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Factoring Log Book for Taxi Time

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Factoring Log Book for Taxi Time

Old 15th Apr 2018, 09:21
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Factoring Log Book for Taxi Time

Hi, I assume this is a common thread that rears itís head from time to time but has anyone got any official guidance for how much taxi time we can add to our military hours? Iím a Multi-Engine guy so will have hundreds of hours not logged during taxiing. Thanks!
(Truth be told, if thereís nothing official Iíll probably just add 10/ 15 minutes per sortie anyway and explain it if I have to!)
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Old 15th Apr 2018, 14:08
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Ecce Homo! Loquitur...
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Factoring Taxi time to CV
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Old 15th Apr 2018, 17:21
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2 log books👍 Forget what the RAF says, no one cares when you leave and you will realize how institutionalized you are. Record as per the civvy regulations. Chocks off to on!
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Old 15th Apr 2018, 19:39
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Speaking as an ex-military civvy, how did people ever come up with logging chock-to-chock in their logbooks? It's not a very accurate way to record 'flying' time!

I understand the need to record engine time, but what is the relevance of chock-to-chock on a 30min transit with, say, a long hold at the departure airfield. You could end up with over an hour in the logbook!
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Old 15th Apr 2018, 21:24
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Originally Posted by H Peacock View Post
Speaking as an ex-military civvy, how did people ever come up with logging chock-to-chock in their logbooks?
The government had a say in it...at least over here. Starting the clock at pushback still doesn't quite fit the legal definition. But if you're paid by the hour...

From FAA FAR Part 1:

Flight time means:

(1) Pilot time that commences when an aircraft moves under its own power for the purpose of flight and ends when the aircraft comes to rest after landing;

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Old 15th Apr 2018, 21:46
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You pay for Hobbs which is start to stop. Not good paying for an hour and logging 45 minutes
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Old 16th Apr 2018, 05:45
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Chips - Just add 10 minutes per sortie and explain if you need to. I did exactly that and nobody noticed/cared/asked.
Good Luck!
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Old 16th Apr 2018, 06:06
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It wasn't an issue flying of a carrier in the RN.
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Old 16th Apr 2018, 15:29
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Originally Posted by jayteeto View Post
You pay for Hobbs which is start to stop. Not good paying for an hour and logging 45 minutes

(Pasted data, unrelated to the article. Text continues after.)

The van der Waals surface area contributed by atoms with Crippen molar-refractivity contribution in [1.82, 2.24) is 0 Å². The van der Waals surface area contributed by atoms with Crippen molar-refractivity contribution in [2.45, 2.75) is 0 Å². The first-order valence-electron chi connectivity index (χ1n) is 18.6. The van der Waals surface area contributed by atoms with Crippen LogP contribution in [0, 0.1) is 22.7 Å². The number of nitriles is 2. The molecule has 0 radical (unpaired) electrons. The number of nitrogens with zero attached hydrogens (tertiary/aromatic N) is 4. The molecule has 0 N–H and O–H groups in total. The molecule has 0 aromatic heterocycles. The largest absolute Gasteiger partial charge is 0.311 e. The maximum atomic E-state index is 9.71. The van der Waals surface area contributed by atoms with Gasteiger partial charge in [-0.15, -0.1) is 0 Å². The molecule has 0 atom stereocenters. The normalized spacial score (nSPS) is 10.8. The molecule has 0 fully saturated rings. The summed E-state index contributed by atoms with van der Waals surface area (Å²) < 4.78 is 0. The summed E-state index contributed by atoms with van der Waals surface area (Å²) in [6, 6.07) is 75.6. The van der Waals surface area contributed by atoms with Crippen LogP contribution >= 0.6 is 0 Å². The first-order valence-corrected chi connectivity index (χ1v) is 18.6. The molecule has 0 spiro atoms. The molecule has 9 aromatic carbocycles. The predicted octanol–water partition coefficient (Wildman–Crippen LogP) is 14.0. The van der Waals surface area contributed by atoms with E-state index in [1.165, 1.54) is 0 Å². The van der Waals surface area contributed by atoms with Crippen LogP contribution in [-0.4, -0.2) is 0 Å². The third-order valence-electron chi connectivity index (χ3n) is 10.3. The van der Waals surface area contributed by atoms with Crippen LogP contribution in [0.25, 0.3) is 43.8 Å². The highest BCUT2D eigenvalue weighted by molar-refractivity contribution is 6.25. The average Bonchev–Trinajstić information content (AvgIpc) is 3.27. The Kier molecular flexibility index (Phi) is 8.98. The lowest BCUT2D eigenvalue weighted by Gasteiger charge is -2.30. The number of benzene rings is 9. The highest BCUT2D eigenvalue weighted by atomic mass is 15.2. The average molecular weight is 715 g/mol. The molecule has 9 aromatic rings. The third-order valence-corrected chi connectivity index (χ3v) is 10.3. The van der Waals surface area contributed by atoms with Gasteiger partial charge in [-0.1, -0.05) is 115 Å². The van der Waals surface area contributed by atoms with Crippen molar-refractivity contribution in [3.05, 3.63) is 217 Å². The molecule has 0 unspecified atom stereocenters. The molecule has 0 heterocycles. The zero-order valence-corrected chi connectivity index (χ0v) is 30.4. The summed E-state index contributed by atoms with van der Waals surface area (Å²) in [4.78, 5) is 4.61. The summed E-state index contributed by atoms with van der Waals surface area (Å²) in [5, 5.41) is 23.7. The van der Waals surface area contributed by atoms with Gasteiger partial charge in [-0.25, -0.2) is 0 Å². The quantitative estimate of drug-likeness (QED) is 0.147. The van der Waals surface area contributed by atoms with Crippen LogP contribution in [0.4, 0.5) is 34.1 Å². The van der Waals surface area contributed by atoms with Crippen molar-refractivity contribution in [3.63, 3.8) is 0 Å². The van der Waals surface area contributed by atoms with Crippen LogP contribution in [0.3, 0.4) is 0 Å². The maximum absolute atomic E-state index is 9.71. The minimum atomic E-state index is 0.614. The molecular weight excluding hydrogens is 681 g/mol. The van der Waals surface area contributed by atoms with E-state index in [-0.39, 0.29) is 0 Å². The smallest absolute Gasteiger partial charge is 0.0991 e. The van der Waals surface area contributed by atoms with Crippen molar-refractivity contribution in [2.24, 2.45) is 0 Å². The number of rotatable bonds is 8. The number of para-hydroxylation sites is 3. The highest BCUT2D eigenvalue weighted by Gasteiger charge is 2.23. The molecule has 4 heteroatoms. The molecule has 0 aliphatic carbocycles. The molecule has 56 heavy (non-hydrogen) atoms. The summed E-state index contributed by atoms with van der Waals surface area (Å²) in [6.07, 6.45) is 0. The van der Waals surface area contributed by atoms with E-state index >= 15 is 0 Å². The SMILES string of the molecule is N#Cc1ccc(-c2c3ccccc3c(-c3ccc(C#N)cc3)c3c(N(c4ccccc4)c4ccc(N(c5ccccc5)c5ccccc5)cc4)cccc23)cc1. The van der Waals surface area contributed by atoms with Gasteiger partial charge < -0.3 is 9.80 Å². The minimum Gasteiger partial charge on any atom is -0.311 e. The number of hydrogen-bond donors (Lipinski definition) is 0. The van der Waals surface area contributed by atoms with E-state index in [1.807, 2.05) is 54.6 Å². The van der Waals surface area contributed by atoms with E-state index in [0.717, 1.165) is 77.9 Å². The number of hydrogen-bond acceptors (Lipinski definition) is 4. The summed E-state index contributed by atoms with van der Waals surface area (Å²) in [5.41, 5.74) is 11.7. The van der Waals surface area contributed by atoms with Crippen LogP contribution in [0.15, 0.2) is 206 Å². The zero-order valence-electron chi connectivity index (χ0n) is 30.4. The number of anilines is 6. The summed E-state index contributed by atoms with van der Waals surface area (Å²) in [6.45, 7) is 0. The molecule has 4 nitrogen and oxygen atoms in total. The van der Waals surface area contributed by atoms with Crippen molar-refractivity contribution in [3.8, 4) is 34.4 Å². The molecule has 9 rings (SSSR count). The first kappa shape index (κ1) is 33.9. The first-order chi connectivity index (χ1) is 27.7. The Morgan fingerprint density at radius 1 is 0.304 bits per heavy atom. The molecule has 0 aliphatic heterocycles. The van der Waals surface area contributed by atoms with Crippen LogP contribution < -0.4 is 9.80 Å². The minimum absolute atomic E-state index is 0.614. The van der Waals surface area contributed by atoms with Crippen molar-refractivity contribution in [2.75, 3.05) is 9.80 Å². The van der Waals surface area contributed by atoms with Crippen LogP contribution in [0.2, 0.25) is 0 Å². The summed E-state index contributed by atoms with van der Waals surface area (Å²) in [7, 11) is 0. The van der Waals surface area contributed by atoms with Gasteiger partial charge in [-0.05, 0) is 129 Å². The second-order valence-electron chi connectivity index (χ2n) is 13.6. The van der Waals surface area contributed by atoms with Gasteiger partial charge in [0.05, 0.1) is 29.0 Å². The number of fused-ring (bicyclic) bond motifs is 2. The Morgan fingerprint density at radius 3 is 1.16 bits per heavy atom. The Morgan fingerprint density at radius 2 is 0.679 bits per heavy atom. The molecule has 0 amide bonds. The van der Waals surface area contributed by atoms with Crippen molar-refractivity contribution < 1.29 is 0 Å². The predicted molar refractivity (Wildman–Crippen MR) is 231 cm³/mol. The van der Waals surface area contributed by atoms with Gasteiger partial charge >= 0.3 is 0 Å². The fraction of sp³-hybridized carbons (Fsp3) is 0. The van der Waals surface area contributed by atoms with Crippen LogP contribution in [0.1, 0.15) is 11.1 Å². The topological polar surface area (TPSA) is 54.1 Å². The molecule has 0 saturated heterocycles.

I was once asked by my instructor what the most important instrument on the aircraft was.

Definitely the Hobbs!
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Old 17th Apr 2018, 12:00
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Originally Posted by Arfur Dent View Post
Chips - Just add 10 minutes per sortie and explain if you need to. I did exactly that and nobody noticed/cared/asked.
Good Luck!
Thanks Arfur, exactly what Iíll do. Easily explainable if needed and Iíve heard before that no-one questions it. No offence to those offering official advice, just want an easy solution that Iím likely to get away with! Peace.
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Old 17th Apr 2018, 20:58
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If it is of any interest in this discussion, the now-superseded LASORS 2008 Section A Annex B included the following:

Recording of Military Flying Times Ė Taxi-time allowances

It is normal practice for pilots in civil aviation to record their flying hours on a ďchock-to-chockĒ basis. However, UK military flight crew are required only to record ďairborneĒ time - this practice being linked to Service engineering procedures and is unlikely to change.

The CAA has always been aware of this discrepancy, and of the fact that it led to Service pilots being slightly disadvantaged compared to their civilian colleagues when they left the Services.

In recognition of this, the CAA worked with the MOD (Training Policy Unit) to devise a system that would give some credit for military taxi times.

The system that was decided upon was the taxi-assessment system. The Service pilot adds a taxitime allowance (see table 1 below) to each sector flown as entered in his Service logbook - the taxi-time allowance being dependant on the type of sortie flown by the pilot. The taxi-time allowances built up throughout a career are then entered into a table (see table 2 below) to arrive at a total for their career. Prior to leaving the Services this table should be placed in the pilotís logbook and signed by his last Squadron Commander. Please note that this arrangement cannot be used for CAA licence issue purposes.